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Following a bench trial, the trial court determined that the residents of a small neighborhood (or their predecessors) who since 1942, used a railroad crossing on a private roadway to access their homes, had established a prescriptive easement over the crossing. The Court of Appeals reversed, holding that the residents could not take advantage of the “presumption of adversity” long recognized by the Oregon Supreme Court because their use of the crossing was not likely to put the landowner on notice of the adverse nature of the use. The Supreme Court concluded that the presumption of adversity applied to the residents’ claims and that no evidence rebutted that presumption. Accordingly, the Supreme Court reversed the decision of the Court of Appeals and affirmed the judgment of the trial court. View "Albany & Eastern Railroad Co. v. Martell" on Justia Law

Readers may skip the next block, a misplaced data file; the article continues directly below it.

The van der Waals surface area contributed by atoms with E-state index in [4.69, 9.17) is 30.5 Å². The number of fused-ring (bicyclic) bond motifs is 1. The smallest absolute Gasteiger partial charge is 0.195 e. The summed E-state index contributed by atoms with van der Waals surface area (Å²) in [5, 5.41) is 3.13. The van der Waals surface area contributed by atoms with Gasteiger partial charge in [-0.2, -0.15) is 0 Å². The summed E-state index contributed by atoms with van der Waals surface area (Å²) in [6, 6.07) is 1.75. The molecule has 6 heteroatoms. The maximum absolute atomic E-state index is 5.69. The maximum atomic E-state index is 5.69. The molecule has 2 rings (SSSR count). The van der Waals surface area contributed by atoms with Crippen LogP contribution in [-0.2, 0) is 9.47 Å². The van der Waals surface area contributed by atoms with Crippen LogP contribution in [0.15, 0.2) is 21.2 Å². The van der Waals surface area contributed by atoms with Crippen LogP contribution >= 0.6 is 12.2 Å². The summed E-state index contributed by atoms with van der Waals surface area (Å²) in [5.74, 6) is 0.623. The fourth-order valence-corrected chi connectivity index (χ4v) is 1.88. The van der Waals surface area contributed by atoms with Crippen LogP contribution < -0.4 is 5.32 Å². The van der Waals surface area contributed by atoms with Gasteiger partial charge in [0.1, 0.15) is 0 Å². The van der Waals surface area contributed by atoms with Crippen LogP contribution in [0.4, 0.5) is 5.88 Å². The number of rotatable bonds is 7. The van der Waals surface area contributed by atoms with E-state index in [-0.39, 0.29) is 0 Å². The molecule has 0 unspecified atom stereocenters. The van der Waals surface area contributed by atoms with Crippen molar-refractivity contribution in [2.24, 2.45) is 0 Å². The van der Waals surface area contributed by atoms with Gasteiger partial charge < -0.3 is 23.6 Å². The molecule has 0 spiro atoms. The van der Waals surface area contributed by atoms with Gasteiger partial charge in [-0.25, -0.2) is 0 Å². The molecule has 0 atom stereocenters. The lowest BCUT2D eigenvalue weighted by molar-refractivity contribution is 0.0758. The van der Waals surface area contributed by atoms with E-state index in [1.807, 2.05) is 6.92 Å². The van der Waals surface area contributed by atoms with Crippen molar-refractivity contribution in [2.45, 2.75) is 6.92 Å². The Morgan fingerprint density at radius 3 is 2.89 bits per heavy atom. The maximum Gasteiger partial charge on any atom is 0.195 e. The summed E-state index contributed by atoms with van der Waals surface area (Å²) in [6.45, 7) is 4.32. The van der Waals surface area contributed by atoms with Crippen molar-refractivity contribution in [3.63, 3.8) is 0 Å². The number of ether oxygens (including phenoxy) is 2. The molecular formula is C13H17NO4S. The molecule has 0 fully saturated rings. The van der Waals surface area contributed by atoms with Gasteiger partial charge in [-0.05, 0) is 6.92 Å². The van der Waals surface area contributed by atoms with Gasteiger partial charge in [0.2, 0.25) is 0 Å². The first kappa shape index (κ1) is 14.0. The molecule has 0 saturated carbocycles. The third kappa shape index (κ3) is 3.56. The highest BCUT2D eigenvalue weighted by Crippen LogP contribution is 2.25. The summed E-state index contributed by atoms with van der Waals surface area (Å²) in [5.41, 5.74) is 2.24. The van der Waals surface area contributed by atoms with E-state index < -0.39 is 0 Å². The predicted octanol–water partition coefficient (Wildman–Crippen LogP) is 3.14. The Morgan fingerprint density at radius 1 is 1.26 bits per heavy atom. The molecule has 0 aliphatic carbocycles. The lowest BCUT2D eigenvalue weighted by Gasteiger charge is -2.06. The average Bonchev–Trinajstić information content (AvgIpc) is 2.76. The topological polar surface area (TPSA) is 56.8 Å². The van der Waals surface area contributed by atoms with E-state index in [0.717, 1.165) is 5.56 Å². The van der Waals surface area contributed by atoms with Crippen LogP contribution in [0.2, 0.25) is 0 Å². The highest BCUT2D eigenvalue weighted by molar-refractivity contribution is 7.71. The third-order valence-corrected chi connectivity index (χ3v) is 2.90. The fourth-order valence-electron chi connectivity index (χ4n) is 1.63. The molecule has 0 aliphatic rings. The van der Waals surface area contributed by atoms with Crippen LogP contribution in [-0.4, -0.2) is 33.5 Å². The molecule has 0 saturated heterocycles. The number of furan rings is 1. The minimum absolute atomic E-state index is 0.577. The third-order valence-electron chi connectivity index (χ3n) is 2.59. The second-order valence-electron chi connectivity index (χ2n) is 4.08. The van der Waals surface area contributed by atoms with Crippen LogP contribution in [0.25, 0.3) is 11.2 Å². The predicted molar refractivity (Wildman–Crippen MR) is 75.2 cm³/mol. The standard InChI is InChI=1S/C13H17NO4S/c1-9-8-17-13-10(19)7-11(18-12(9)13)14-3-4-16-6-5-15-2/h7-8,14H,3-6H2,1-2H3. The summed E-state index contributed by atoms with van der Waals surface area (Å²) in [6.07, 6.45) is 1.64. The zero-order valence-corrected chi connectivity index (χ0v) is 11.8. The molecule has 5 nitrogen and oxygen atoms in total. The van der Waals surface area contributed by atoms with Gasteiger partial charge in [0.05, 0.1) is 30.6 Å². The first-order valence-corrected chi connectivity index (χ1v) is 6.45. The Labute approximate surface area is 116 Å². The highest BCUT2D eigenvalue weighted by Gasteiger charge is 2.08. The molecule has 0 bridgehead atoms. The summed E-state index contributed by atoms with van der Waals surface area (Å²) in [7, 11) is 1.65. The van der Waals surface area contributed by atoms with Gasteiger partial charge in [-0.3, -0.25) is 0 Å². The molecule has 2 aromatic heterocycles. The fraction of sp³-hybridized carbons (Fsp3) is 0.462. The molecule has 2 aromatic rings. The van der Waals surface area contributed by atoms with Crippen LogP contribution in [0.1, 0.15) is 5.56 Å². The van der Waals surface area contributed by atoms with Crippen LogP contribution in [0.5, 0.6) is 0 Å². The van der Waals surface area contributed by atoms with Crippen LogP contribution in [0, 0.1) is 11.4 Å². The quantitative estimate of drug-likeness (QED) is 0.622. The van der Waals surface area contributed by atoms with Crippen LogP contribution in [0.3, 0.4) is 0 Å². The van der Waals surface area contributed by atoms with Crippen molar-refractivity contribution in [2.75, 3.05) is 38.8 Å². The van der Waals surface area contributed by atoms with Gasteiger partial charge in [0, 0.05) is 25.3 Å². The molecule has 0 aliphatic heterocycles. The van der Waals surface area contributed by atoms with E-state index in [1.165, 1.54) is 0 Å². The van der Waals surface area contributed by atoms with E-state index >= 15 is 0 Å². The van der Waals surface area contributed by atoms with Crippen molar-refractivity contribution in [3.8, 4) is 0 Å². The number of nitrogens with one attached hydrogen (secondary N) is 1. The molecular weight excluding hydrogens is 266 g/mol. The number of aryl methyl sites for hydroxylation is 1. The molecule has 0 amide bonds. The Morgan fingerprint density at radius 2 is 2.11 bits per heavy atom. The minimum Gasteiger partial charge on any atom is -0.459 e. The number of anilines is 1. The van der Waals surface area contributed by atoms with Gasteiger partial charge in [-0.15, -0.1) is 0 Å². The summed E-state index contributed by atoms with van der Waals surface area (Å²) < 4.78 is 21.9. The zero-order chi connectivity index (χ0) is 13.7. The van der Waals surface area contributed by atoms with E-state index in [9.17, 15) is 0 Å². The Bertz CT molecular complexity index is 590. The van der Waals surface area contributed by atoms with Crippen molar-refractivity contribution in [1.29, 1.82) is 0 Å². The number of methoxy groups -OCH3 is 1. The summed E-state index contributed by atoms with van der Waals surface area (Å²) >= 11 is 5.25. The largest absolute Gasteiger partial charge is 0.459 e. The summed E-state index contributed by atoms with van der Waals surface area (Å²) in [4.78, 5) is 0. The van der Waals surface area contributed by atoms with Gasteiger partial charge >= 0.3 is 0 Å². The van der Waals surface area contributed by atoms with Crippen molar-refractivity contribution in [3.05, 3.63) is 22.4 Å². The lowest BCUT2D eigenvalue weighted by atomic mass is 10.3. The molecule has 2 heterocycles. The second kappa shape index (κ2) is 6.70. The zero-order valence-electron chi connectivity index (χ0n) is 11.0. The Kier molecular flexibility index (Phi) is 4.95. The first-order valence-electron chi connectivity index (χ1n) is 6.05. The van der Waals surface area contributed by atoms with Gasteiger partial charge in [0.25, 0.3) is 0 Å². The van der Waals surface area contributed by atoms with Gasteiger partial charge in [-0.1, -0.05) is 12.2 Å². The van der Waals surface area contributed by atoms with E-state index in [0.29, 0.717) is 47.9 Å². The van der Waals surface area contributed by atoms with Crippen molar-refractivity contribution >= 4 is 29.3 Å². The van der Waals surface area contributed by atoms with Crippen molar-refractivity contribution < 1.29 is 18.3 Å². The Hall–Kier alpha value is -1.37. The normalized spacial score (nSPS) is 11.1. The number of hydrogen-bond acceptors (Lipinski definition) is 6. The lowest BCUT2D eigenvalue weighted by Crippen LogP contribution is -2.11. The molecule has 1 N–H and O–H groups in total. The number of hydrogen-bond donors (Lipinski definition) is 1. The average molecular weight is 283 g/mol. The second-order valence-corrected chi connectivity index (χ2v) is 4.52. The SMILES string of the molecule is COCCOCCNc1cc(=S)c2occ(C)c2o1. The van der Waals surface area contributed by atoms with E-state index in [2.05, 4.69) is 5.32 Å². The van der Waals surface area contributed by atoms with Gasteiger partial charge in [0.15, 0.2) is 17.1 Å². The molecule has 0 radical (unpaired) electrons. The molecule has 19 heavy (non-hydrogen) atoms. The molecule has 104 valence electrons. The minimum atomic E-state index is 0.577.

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Deborah Holter appealed a district court judgment dismissing her appeal of the Mandan Board of City Commissioners’ decision to specially assess her property for street improvements. In July 2017, the Mandan Special Assessment Commission published a notice of a meeting in August 2017 that contained the items of expense of the improvement, allocation of a portion of the cost to the City, and the net amount to be assessed. The notice provided a list of properties found to be especially benefited by the construction performed in the project and the amounts to be assessed. In August 2017, the Special Assessment Commission approved the proposed assessments against the especially benefited properties and moved the decision to the Board for its consideration. The Board approved the special assessments in October 2017. Holter owned three undeveloped residential lots in the improvement district. Each lot was assessed $15,928.40, for a total of $47,785.20. Holter objected to the assessments against her properties, claiming they exceeded the value of the benefits they received. She also argued the method for determining the assessments was unfair because corner lot owners and non-corner lot owners were not treated equally. When unsuccessful at the district court, Holter raised the same issue to the North Dakota Supreme Court, which found the City did not act arbitrarily, capriciously, or unreasonably in determining the benefits and assessments to Holter’s properties. View "Holter v. City of Mandan" on Justia Law